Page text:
LGBTQ History Month playlist

  • by Gregg Shapiro
  • Tuesday September 5, 2023
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Tom Goss' new album, "Remember What It Feels Like"
Tom Goss' new album, "Remember What It Feels Like"

We've got a select batch of new music from artists you may know, a few that you likely don't but should, and a musical score you have to love.

After his most daring (and possibly best) album, 2019's "Territories," prolific gay singer/songwriter Tom Goss returns with the bouncy and infectious pop album "Remember What It Feels Like." The more traditional tunes range from dance-floor ready cuts including "Everything," "Literally," and "Undercover Summer," bubblegum numbers "Enemy of Good," "Don't Wanna," "First Date," and "Break Your Heart." Ballads including "Something Beautiful" and "Fall Before You Fly," are examples of his versatility. Goss, who is known for being generous with his fans, packing recent recordings with more than a dozen songs, doesn't skimp on "Remember What It Feels Like," with its 15 tracks.

At just 22 years old, Joanna Sternberg is an old soul. Most of the songs on their new album "I've Got Me" (Fat Possum), come from a bare-bones folk tradition, performed by Sternberg on guitar, piano and keys, violin, and bass. The lyrics, sung in Sternberg's distinctive vocal style, alternate between introspection (the title tune, "Mountains High," "Drifting On A Cloud"), yearning ("I Will Be With You," "I'll Make You Mine," "The Human Magnet Song"), and brutal honesty ("Stockholm Syndrome," and the rocking "People Are Toys to You"). The vocals and simple, yet meaningful, lyrics also sound like they owe a debt to early Carole King. This is especially true on the piano and vocal numbers, including "She Dreams."

In a perfect and more accepting world, "Out Here Now," the second album by queer Americana act Ever More Nest (aka Kelcy Mae Wilburn), would be embraced by music lovers from all walks of life. The songs are as accessible as anything you'd hear on albums by non-queer musical acts from Austin to Nashville and beyond, as well as those on records by Brandy Clark or Brandi Carlile. In other words, there's so much to like about "Out Here Now," including the title track, "What's Gone Is Gone," "Out Loud," "Wishing Well," "My Story" (check out Fat Kaplin's fiddle work), "All I Want," and "Almost Home."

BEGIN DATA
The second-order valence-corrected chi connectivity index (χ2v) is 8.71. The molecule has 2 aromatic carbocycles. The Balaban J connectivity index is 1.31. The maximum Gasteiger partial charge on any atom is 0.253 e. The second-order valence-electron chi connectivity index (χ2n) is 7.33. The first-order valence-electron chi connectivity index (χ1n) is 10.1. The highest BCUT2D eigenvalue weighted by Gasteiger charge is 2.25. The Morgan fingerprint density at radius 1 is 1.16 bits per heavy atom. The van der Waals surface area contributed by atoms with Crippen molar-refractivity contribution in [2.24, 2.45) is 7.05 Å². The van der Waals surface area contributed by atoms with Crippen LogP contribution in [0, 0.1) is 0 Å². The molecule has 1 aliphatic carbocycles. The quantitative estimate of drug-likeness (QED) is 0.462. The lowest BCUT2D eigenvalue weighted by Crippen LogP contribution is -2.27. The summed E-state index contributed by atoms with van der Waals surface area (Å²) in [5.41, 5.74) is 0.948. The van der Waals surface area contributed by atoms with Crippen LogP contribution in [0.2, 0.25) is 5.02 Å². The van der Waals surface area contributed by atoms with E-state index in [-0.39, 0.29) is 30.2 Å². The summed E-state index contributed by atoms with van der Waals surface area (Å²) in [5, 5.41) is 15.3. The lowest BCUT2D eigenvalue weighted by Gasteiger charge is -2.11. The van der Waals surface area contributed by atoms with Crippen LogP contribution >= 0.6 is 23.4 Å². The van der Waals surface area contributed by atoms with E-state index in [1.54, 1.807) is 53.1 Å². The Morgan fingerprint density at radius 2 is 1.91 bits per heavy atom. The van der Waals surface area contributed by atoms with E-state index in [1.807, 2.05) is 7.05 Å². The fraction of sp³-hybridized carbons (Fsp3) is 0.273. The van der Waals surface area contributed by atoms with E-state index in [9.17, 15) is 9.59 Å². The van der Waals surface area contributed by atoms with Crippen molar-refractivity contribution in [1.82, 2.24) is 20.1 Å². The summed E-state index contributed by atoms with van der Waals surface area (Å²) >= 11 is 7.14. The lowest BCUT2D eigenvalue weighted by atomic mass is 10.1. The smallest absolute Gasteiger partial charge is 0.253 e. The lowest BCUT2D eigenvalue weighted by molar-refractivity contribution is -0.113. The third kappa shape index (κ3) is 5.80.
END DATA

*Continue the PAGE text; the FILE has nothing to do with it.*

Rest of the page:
Could singer/songwriter Rachael Sage be the bi Taylor Swift? Prolific, independent, eternally struggling with love, and empress of her own musical empire, Sage beat Swift to the rerecording punch by a few years when she revisited two of her previously released albums. For the ambitious double disc "The Other Side" (MPress), Sage chose to include a second album of "alternate mixes."

Sage, who plays keyboards and guitar, once again delivers a set of pleasing pop songs including "Flowers For Free," "The Place of Fun," "Albatross," "Butterflies at Night," "I Made A Case" (which appears in two versions, including a duet with Howard Jones), and "No Regrets" (co-written with her father Stuart Weitzman). Sage's well-chosen covers include queer singer/songwriter Maria McKee's "Breathe," Yaz's "Only You," and "Forgive Me This," an obscure Europop song.

Rachel Sage performs Sept. 12, 8:15pm (with Alexx Calise) at The Lost Church, 988 Columbus Ave. $18.

Directed by Martin Scorsese, the 1977 drama "New York, New York," starring Liza Minnelli and Robert DeNiro, was more of a movie with musical numbers than a movie musical. Considered a commercial and critical failure, especially coming as it did right after 1976's Oscar-nominated "Taxi Driver," "New York, New York" is probably best known for its theme song, both Liza's version and the one that Frank Sinatra turned into one of his signature tunes.

The movie featured a few standards, alongside original tunes by the Tony Award-winning duo of gay John Kander and his writing partner, the late Fred Ebb. In 2023, a stage musical adaptation of "New York, New York," opened on Broadway, featuring the titular song, as well as "But The World Goes 'Round" and "Happy Endings" (from the movie).

You can hear those songs, as well as several new Kander & Ebb compositions (along with lyric contributions by the ubiquitous Lin-Manuel Miranda) on the double disc "New York, New York: Original Broadway Cast Recording."

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